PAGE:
Secondly, as a Muslim I believe in One God, not Three. I am joined by many Christian groups in this belief, Christians like the Unitarians, Christadelphians, Christian Scientists, Iglesia ri Cristo, Jehovah’s Witnesses, some groups of Latter Day Saints, Oneness Pentecostals and the United Church of God. Therefore, I could be considered to be a Christian from one of these groups as far as the belief in the Trinity is concerned.
As a Muslim, I believe that Jesus was the Messiah, that he was born of the Virgin Mary, that he spoke from the cradle and performed many miracles during his lifetime. I believe that he was gathered or raised to God, living to return at the end of time. These are the beliefs of Muslims in regard to Jesus, the Christ. By the way, the pastor who burned the Quran unfortunately also burned the name of Jesus Christ in his ignorance about Islam.
I also believe that Jesus did not die on the cross, but that “a likeness to him of another was shown to them.” Based on the work that Ace Knight has done, it is certainly possible that the “likeness of Jesus” could very well have been his first cousin, John the Baptist. Having said that, what difference would it have made if John the Baptist had been on the cross instead of Jesus?
The most conclusive arguments in Islamic tradition to prove or disprove something is to use the Quran to prove another point in the Quran. This Ace Knight has done in his work on John the Baptist, in particular, John having been a concealer of secrets. Therefore, John, the concealer of secrets, by being on the cross would have shown the world the highest virtue, that of altruism. He would have been willing to die in place of the Messiah so that the Messiah could continue his mission.
If Jesus was not crucified, and John was in his place, all of humanity could come to agree that Jesus was a Messiah. This would include Jewish and Muslim belief as well as Christian belief. There would be agreement. The Jewish people are still waiting for the first coming of a Messiah. The Muslims and Christians are waiting for the second coming of the person they recognize as the Messiah, Jesus Christ. Buddhists and Hindus and people of all other faiths would have no theological issues with Jesus being a Messiah.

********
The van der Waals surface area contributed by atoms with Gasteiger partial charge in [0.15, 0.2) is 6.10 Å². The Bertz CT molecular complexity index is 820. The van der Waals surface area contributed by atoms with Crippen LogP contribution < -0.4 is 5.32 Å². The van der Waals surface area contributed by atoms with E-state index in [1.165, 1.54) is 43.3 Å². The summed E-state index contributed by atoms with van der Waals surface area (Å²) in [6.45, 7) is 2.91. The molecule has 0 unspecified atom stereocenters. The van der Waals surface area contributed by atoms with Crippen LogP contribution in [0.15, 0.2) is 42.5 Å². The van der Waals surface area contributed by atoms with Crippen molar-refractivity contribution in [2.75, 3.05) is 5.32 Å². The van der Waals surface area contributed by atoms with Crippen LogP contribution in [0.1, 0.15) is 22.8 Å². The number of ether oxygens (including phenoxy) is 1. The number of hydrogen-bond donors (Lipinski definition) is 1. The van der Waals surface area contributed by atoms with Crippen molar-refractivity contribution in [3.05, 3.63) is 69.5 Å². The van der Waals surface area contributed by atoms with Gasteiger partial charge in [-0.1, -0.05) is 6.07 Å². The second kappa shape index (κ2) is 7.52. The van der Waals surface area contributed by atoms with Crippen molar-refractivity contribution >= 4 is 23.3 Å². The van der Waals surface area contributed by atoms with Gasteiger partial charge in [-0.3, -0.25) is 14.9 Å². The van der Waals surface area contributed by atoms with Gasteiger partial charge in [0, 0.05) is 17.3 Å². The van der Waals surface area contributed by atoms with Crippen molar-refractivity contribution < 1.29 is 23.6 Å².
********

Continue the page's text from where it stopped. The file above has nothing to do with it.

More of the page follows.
Therefore, if all Christians could recognize the messiahship of Jesus and not insist that a person believe in Jesus having died on the cross to save them from sin, there would be peace among the people of faith. All would be working together in an altruistic, compassionate way to prepare for the coming of the Messiah. For some it would be the first coming and, for others, the second coming, but all would agree that would be the fulfillment of the Quranic description of John: “Peace be on him the day on which he was given birth and the day that he dies and the day that he is raised up, living” and the words of Jesus: “Peace be on me the day I was given birth and the day that I die and the day I am raised up, living.”
END OF INTERVIEW
With almost 25 years of experience on the west coast and worldwide as a television news producer, photojournalist, reporter and assignment editor, Tim King is owner and Executive News Editor for of GlobalNewsCentre.com. His background includes covering the war in Afghanistan in 2006 and 2007, and reporting from the Iraq war in 2008. Tim is a former U.S. Marine who follows stories of Marines and Marine Veterans; he’s covered British Royal Marines and in Iraq, Tim embedded with the same unit he served with in the 1980′s.
Tim holds awards for reporting, photography, writing and editing from traditional mainstream news agencies like The Associated Press and Electronic Media Association; he also holds awards from the National Coalition of Motorcyclists, the Oregon Confederation of Motorcycle Clubs; and was presented with a ‘Good Neighbor Award’ for his reporting, by the The Red Cross.
Tim’s years as a Human Rights reporter have taken on many dimensions; he has rallied for a long list of cultures and populations and continues to every day, with a strong and direct concentration on the 2009 Genocide of Tamil Hindus and Christians in Sri Lanka. As a result of his long list of reports exposing war crimes against Tamil people, Tim was invited to be the keynote speaker at the FeTNA (Federation of Tamil Sangams of North America) Conference in Baltimore, in July 2012. This is the largest annual gathering of North American Tamils; Tim addressed more than 3000 people and was presented with a traditional Sri Lanka ‘blessed garland’ and a shawl as per the tradition and custom of Tamil Nadu
In addition to local news, Tim specializes in writing about political and military developments worldwide; and maintains that the label ‘terrorist’ is ill placed in many cases; specifically with the LTTE Tamil Tigers in Sri Lanka, where it was used as an excuse to slaughter people by the tens of thousands; and in Gaza, where a trapped population lives at the mercy of Israel’s destructive military war crime grinder. At the center of all of this, Tim pays extremely close attention to the safety and welfare of journalists worldwide.